Raw sequence reads are available on NCBI under BioProject PRJNA763859, accession numbers SAMN21454079, SAMN21454080, SAMN21454081, SAMN21454082. Additional sequence data used in this study were previously published under BioProject PRJNA579979. The allele frequency matrix used in GEA analyses, and environmental data including a correlation matrix are available on Dryad: https://doi.org/10.5061/dryad.prr4xgxmn. R code and scripts are available on the Github repository: https://github.com/YaraAlshw/LG_Chinook.
Many species that undergo long breeding migrations, such as anadromous fishes, face highly heterogeneous environments along their migration corridors and at their spawning sites. These environmental challenges encountered at different life stages may act as strong selective pressures and drive local adaptation. However, the relative influence of environmental conditions along the migration corridor compared to the conditions at spawning sites on driving selection is still unknown. In this study, we performed genome-environment associations (GEA) to understand the relationship between landscape and environmental conditions driving selection in seven populations of the anadromous Chinook salmon (Oncorhynchus tshawytscha)–a species of important economic, social, cultural and ecological value–in the Columbia River basin. We extracted environmental variables for the shared migration corridors and at distinct spawning sites for each population, and used a Pool-seq approach to perform whole genome resequencing. Bayesian and univariate genome-environment association tests with migration-specific and spawning site-specific environmental variables indicated many more candidate SNPs associated with environmental conditions of the migration corridor compared to spawning sites. Specifically, variables associated with temperature, precipitation, terrain roughness, and elevation variables of the migration corridor were the most significant drivers of environmental selection. Additional analyses of neutral loci revealed two distinct clusters representing populations from different geographic regions of the drainage that also exhibit differences in adult migration timing (summer vs. fall). Tests for genomic regions under selection revealed a strong peak on chromosome 28, corresponding to the GREB1L/ROCK1 region that has been identified previously in salmonids as a region associated with adult migration timing. Our results show that environmental variation experienced throughout migration corridors imposed a greater selective pressure on Chinook salmon than environmental conditions at spawning sites.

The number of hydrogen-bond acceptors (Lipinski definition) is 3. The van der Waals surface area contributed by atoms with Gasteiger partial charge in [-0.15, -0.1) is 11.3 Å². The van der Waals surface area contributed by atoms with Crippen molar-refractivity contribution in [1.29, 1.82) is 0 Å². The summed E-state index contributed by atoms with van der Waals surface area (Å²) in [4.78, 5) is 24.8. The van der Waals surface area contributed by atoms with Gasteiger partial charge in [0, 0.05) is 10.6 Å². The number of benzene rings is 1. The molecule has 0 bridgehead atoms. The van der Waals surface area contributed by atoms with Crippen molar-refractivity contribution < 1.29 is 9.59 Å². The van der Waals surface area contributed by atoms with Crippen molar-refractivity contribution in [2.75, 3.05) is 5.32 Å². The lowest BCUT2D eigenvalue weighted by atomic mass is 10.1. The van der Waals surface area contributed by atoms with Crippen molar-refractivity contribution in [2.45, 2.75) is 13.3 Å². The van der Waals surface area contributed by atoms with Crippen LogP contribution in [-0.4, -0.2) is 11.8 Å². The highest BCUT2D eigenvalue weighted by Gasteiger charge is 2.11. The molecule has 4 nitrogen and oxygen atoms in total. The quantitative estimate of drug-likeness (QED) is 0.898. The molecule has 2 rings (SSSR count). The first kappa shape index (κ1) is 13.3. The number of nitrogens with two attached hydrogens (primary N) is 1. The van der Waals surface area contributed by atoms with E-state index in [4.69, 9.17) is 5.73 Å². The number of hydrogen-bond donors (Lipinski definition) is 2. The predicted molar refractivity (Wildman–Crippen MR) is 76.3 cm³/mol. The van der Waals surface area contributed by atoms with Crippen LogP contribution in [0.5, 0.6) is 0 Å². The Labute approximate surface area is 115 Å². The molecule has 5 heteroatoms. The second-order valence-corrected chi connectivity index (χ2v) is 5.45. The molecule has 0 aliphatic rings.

This Exel file contains three sheets. The sheet "140 variables" contains all variable measurments for the seven populations of Chinook salmon. The sheet "Correlation Matrix" shows the correlation values between each variable. Correlations with R value ≥ 0.80 are highlighted in red; correlations with R values ≤ -0.80 are highlighted in yellow. Variables that showed no variation are highlighted in grey. The sheet "Abbreviations" shows the variable name, resolution and geographic resolution, source, and abbreviation for the mean, maximum, minimum, range and point (site).
This csv file contains all the environmental variables used in the "Site" dataset
This csv file contains all the environmental variables used in the "Migration" dataset
This csv file contains all the environmental variables used in the "Combination" dataset
This csv file contains all the environmental variables used in the "Full" dataset
This .RData file contains the allele frequency matrix used in GEA analyses
- Chinook salmon (Oncorhynchus tshawytscha)